• In times of market downturns/recessions, dividends stocks may provide some element of a buffer to the decline in stock prices as dividend-paying stocks may still pay dividends during these periods of market decay. It is, however, important to note that dividends are not guaranteed to continue – and companies do not have to continue paying them in the future, particularly if they see a rough patch ahead and would instead prefer to retain cash on hand to navigate a more turbulent backdrop.

Top 5 Things to Consider before Investing in Dividend Stocks

investing in dividend stocks

1. Investment goals

Every investor should have specific financial goals in mind. This involves risk appetite, financial resources and investment time horizon. Understanding investment goals is essential for investors to appropriately select investment options – in this case dividend stocks.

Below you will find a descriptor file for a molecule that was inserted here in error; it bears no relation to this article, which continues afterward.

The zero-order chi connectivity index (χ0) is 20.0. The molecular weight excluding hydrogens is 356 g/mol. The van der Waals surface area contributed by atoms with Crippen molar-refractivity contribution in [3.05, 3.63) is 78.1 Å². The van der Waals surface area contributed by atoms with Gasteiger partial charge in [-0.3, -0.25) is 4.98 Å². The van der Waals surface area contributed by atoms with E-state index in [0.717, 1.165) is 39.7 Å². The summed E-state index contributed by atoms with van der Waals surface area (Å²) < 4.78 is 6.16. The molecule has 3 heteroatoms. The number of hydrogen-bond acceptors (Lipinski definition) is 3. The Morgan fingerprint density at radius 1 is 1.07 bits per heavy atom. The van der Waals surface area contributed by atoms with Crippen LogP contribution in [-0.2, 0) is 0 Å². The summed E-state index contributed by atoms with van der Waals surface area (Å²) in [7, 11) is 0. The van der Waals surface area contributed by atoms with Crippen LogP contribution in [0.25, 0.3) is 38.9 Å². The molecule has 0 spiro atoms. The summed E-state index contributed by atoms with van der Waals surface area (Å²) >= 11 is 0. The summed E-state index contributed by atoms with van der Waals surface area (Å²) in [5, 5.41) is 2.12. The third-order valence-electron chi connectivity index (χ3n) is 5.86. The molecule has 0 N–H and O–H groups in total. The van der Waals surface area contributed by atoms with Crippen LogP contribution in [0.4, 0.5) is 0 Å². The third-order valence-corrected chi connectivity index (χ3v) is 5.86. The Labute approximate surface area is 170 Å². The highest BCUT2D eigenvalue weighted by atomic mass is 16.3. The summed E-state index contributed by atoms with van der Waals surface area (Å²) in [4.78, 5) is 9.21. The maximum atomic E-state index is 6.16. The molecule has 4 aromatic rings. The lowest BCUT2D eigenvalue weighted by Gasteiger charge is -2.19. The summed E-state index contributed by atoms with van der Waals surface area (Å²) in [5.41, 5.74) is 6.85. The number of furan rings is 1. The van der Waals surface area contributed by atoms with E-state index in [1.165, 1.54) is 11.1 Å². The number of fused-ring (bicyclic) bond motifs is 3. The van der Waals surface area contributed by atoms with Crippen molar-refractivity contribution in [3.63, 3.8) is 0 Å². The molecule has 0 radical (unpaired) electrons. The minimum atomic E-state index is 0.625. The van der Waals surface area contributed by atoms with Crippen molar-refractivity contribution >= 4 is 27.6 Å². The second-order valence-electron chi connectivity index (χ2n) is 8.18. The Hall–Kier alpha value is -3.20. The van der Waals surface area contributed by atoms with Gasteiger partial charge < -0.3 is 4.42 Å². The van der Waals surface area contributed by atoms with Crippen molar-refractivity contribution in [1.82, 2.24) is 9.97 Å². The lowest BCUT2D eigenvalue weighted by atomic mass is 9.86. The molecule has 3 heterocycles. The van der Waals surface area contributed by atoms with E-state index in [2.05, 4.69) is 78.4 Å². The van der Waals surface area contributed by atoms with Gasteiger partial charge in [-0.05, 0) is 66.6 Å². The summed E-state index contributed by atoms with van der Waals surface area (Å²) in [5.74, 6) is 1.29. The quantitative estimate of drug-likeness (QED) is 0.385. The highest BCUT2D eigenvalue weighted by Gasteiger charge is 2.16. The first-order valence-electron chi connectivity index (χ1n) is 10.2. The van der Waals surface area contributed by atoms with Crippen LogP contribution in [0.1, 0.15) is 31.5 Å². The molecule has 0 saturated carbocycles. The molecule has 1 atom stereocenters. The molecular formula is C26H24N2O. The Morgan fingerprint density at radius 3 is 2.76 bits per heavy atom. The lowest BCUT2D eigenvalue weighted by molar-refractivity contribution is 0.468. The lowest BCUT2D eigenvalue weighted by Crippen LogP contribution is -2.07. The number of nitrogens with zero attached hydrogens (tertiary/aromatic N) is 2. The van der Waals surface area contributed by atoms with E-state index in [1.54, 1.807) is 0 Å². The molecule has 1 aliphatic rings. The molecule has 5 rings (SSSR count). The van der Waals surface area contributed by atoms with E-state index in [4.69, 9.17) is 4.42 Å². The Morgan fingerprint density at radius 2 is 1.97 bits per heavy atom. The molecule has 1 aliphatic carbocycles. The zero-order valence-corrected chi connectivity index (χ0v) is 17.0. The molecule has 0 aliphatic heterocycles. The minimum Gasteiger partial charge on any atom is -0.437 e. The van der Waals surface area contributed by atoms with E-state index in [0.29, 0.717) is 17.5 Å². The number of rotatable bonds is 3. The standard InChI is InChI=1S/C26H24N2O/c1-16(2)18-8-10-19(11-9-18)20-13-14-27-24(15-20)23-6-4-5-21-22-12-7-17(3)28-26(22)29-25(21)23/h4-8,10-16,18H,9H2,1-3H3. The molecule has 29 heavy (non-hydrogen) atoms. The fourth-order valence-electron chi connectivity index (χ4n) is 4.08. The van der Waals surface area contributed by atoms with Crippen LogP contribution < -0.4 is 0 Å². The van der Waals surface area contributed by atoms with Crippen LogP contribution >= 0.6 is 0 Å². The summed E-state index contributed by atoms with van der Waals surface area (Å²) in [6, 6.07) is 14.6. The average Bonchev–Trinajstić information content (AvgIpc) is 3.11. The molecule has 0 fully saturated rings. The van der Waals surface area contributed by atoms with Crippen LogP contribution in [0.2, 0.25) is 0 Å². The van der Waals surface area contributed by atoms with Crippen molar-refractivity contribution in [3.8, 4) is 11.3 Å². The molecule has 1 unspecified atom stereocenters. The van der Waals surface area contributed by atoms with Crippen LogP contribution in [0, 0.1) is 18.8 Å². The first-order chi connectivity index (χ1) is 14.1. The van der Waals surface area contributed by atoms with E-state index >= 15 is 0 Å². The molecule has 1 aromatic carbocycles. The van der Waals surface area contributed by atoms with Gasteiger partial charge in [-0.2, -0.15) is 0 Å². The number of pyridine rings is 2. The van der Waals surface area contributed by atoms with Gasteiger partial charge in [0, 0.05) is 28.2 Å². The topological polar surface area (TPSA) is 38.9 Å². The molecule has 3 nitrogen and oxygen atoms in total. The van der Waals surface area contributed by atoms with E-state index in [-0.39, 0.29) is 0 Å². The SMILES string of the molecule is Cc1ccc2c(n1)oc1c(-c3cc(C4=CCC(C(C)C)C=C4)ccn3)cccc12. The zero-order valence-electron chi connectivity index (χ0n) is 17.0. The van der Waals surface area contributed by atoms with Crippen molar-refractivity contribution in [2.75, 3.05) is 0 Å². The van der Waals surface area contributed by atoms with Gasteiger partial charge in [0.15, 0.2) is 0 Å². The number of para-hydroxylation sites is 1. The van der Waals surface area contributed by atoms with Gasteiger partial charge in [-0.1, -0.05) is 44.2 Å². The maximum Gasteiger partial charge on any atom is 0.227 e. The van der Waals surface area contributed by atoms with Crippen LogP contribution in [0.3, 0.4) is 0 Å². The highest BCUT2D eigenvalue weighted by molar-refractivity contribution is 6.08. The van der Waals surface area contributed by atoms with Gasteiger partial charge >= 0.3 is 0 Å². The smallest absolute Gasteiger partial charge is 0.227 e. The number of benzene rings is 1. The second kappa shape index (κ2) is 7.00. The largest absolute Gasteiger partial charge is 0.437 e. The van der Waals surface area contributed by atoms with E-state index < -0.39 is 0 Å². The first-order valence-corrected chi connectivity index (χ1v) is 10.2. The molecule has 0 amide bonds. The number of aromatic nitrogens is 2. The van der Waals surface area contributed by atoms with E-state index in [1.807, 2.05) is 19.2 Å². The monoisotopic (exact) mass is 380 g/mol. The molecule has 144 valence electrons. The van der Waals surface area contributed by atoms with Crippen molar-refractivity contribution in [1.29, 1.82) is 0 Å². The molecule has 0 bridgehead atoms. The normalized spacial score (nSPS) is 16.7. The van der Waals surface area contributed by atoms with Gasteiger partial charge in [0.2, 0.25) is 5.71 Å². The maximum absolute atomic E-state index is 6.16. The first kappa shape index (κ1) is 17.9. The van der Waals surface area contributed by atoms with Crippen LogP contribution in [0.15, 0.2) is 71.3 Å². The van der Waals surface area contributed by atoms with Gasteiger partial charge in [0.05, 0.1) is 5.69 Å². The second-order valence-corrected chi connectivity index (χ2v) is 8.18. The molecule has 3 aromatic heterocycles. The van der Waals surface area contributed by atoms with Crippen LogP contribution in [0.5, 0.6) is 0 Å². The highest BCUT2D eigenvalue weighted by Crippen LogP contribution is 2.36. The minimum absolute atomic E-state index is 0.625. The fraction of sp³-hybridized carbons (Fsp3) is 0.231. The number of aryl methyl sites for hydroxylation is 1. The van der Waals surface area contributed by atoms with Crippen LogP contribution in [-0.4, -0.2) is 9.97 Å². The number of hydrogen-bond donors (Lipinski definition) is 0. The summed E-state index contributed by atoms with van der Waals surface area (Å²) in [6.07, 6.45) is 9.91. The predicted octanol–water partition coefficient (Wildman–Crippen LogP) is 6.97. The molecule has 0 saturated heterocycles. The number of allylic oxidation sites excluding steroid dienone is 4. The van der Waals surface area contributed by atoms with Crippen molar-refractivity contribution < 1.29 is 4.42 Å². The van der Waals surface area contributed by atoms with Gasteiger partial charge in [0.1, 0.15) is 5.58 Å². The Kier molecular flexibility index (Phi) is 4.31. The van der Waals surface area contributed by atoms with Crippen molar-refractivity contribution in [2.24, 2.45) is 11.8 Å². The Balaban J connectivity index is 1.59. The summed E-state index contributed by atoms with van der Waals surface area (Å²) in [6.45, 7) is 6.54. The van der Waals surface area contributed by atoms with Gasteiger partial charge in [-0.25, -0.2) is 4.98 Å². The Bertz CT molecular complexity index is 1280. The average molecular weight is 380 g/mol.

2. Choice ofdividend stock/s

Selecting dividend stocks can be tricky as investors may not know where to begin. Market value ratios can provide investors with important insights to stock market valuations. This can assist the investor in identifying value and growth stocks as well as allowing for comparisons between stocks and across stock sectors or market capitalizations.

3. Dividend ETFs

Investing in dividend stocks does not solely refer to buying individual stocks. Gaining access to dividend stocks can also come through dividend ETFs which provide exposure to a broad selection of dividend-paying stocks. It is important to view the components of the ETF to check if the ETF meets the dividend stock requirements as some ETFs may contain additional/differing constituents such as bonds, commodities etc.

Supplement your knowledge on the differences between ETFs and stocks

4. Dividend history